Ecotourism can bring needed funds to conservation efforts around the globe, but it can also put stress on wildlife and local populations, if not handled correctly. The more visitors a fragile ecosystem has each year, the more likely the traffic is to damage habitats and affect the local environment. Ecotourism can also bring outside investment and development to a region at the cost of local jobs and infrastructure.
One major disadvantage to ecotourism is that it often converts the local economy to a tourist economy, stifling the area's natural economic prospects in favor of servicing wealthy foreigners. This can destroy local industry and agriculture as workers find better wages serving guests and can lead to an economic downward spiral. An outside influx of cash can offset this somewhat, but it makes the local economy entirely dependent on foreign funds, which is a precarious economic situation.
Tourism departments must strike a balance between access to rare wildlife and protection of endangered plants and animals. If tourists cannot see rare habitats and their occupants, there is no reason to visit the area, but too much traffic can have a negative effect. If poorly regulated, local guides may offer visitors the chance to bypass regulated activities, possibly harming the animals at the center of the ecotourism industry.Learn More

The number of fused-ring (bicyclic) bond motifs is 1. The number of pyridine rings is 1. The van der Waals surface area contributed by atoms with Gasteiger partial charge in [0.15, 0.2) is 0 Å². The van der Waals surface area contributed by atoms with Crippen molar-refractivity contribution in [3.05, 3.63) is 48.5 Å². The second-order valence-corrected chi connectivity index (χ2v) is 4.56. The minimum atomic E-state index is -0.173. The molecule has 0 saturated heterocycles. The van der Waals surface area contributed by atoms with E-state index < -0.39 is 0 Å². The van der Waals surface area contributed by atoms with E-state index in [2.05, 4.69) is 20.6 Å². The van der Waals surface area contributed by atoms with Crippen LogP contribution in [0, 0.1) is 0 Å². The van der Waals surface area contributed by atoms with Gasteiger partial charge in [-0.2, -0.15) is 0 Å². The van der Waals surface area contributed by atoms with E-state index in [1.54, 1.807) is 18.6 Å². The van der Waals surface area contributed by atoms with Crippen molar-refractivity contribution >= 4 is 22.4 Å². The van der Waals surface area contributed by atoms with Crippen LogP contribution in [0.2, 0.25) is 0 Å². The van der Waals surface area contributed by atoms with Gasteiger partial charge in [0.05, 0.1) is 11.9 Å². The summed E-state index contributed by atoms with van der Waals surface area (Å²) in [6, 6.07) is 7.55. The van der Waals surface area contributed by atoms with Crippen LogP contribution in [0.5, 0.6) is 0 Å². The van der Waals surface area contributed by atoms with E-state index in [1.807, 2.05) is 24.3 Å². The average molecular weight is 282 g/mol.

Humans have impacted the Tundra Biome in a variety of ways. While there have been positive changes in the Tundra, most have been devastating. Global warming has led to ozone depletion, the melting of the permafrost and the decimation of the local wildlife.Full Answer >
The Surface Mining Control and Reclamation Act is a law passed by the U.S. Congress in 1977 to regulate the environmental effects coal mining has in the United States. The law created a program to regulate active coal mines and another to rehabilitate abandoned mines.Full Answer >
Human activity impacts the carbon cycle by introducing more carbon dioxide into the atmosphere: carbon dioxide accumulates in the atmosphere, changes temperatures and alters the salinity levels of oceans, disturbing the salt and water balance equilibrium that supports proper growth of marine plants and animals. Some carbon dioxide generation occurs naturally, although human actions, such as burning fossil fuels and operating factories, accelerate its creation and escape into Earth's natural environments. This translates to warmer air temperatures and higher acidity levels in water bodies.Full Answer >
Cutting down trees severely affects the habitats of forest-dwelling flora and fauna, which can eventually lead to extinction of vulnerable species. In addition to causing soil erosion, deforestation also results in larger amounts of greenhouse gases reaching the atmosphere because trees cannot absorb carbon dioxide once they’re cut down.Full Answer >